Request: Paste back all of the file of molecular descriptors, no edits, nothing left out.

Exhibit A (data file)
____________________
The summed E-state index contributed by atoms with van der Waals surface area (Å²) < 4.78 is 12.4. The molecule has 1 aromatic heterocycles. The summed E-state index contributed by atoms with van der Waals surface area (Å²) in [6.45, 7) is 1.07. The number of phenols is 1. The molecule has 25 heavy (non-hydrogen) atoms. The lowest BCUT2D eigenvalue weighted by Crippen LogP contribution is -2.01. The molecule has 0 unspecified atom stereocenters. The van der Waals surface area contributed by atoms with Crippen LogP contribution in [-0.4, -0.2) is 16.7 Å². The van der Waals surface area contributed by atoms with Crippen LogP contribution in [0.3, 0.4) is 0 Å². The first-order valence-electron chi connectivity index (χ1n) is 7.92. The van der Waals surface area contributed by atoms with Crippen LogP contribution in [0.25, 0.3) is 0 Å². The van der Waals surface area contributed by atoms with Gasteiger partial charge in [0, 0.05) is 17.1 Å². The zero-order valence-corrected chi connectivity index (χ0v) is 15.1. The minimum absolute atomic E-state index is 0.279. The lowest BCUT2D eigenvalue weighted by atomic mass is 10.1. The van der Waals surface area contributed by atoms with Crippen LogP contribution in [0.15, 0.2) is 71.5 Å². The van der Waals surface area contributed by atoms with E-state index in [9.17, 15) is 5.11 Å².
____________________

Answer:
The summed E-state index contributed by atoms with van der Waals surface area (Å²) < 4.78 is 12.4. The molecule has 1 aromatic heterocycles. The summed E-state index contributed by atoms with van der Waals surface area (Å²) in [6.45, 7) is 1.07. The number of phenols is 1. The molecule has 25 heavy (non-hydrogen) atoms. The lowest BCUT2D eigenvalue weighted by Crippen LogP contribution is -2.01. The molecule has 0 unspecified atom stereocenters. The van der Waals surface area contributed by atoms with Crippen LogP contribution in [-0.4, -0.2) is 16.7 Å². The van der Waals surface area contributed by atoms with Crippen LogP contribution in [0.3, 0.4) is 0 Å². The first-order valence-electron chi connectivity index (χ1n) is 7.92. The van der Waals surface area contributed by atoms with Crippen LogP contribution in [0.25, 0.3) is 0 Å². The van der Waals surface area contributed by atoms with Gasteiger partial charge in [0, 0.05) is 17.1 Å². The zero-order valence-corrected chi connectivity index (χ0v) is 15.1. The minimum absolute atomic E-state index is 0.279. The lowest BCUT2D eigenvalue weighted by atomic mass is 10.1. The van der Waals surface area contributed by atoms with Crippen LogP contribution in [0.15, 0.2) is 71.5 Å². The van der Waals surface area contributed by atoms with E-state index in [9.17, 15) is 5.11 Å².